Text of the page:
A 27 year old male presents for a right shoulder injury. He was attempting to break up a fight between his dogs when his right arm was pulled and he felt a “pop” in his right shoulder. He has been unable to move his right shoulder since and there is severe pain that is worse with movement. His vitals are within normal limits. On exam, the right upper extremity is neurovascularly intact. There is an obvious deformity of the right shoulder with severely reduced range of motion. An x-ray is performed and shown below. What’s the diagnosis?
Answer: Anterior shoulder dislocation
- Anterior dislocations of the shoulder are the most common type, approximating 99%. The mechanism typically occurs from forced abduction and external rotation.
- Exam will show a “squared off” appearance of the normal round contour of the shoulder and guarding of the arm in slight abduction and external rotation. The axillary nerve, which provides sensation to the proximal arm and shoulder, is most commonly injured.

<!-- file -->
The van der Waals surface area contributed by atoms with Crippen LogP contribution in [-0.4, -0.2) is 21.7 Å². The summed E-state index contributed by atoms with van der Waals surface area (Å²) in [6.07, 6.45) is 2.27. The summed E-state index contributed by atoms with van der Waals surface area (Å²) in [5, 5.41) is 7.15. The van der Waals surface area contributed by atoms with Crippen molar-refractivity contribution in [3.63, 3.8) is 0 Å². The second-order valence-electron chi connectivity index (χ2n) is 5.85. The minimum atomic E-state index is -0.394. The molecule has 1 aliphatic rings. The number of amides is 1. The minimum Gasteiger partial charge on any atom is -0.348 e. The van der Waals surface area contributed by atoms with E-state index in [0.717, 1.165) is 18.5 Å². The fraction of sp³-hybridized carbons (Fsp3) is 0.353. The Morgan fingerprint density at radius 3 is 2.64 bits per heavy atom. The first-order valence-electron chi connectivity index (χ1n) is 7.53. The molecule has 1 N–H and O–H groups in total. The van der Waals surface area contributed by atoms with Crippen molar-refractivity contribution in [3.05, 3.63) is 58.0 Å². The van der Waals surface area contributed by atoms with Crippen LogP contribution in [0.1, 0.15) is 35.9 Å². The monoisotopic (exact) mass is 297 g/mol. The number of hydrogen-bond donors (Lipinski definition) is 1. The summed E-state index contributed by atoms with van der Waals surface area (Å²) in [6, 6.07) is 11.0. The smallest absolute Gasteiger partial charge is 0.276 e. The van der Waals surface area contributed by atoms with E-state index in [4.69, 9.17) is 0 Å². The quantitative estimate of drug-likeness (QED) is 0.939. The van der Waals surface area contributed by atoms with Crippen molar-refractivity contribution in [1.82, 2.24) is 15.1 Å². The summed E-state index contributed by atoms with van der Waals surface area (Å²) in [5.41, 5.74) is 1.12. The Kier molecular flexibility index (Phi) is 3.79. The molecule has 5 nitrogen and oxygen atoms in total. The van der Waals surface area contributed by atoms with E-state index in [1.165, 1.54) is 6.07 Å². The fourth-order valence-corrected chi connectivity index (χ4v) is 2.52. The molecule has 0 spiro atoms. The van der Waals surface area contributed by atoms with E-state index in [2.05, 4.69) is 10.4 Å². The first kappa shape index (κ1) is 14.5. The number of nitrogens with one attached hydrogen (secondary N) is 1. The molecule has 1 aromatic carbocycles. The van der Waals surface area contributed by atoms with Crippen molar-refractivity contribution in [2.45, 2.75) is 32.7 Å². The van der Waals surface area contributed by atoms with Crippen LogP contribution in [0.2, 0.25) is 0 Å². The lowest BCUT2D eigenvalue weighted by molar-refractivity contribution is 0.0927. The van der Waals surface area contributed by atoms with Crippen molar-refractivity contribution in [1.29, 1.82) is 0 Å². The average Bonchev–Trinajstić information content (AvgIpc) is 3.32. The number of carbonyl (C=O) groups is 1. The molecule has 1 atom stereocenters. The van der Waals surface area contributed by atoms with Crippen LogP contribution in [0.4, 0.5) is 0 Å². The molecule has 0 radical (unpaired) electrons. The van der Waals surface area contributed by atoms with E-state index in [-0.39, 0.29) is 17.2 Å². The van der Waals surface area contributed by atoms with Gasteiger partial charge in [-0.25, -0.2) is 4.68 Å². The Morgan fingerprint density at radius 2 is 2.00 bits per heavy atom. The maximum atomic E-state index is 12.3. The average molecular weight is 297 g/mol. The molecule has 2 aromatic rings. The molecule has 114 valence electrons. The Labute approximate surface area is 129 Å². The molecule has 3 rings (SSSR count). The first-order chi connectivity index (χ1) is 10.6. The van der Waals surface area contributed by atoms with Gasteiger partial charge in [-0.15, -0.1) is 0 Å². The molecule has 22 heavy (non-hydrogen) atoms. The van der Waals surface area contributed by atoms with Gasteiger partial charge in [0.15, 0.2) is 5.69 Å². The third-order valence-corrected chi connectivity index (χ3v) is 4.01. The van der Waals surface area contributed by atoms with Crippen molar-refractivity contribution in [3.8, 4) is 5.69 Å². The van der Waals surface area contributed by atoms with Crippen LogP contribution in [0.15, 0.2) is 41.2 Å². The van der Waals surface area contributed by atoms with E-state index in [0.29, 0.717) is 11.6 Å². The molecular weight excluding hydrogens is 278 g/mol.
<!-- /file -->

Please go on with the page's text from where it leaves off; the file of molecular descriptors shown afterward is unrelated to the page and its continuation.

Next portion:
- Diagnosis is obtained with plain radiographs. A scapular “Y” view shown on the right can help confirm anterior vs posterior in unclear cases.
- Treatment of simple cases involves closed reduction in the ED. There are various methods which can be achieved with or without sedation.
- Examples that do not require sedation: Cunningham, Davos, Fares,
- Examples that typically require sedation: Kocher, Traction-Countertraction
- Complications include recurrent dislocations (most common) and bony injuries such as Hill-Sachs and Bankart lesions.
Bjoernsen L, Ebinger A. Shoulder and Humerus Injuries. In: Tintinalli JE, Ma O, Yealy DM, Meckler GD, Stapczynski J, Cline DM, Thomas SH. eds. Tintinalli’s Emergency Medicine: A Comprehensive Study Guide, 9e. McGraw-Hill Education; 2020.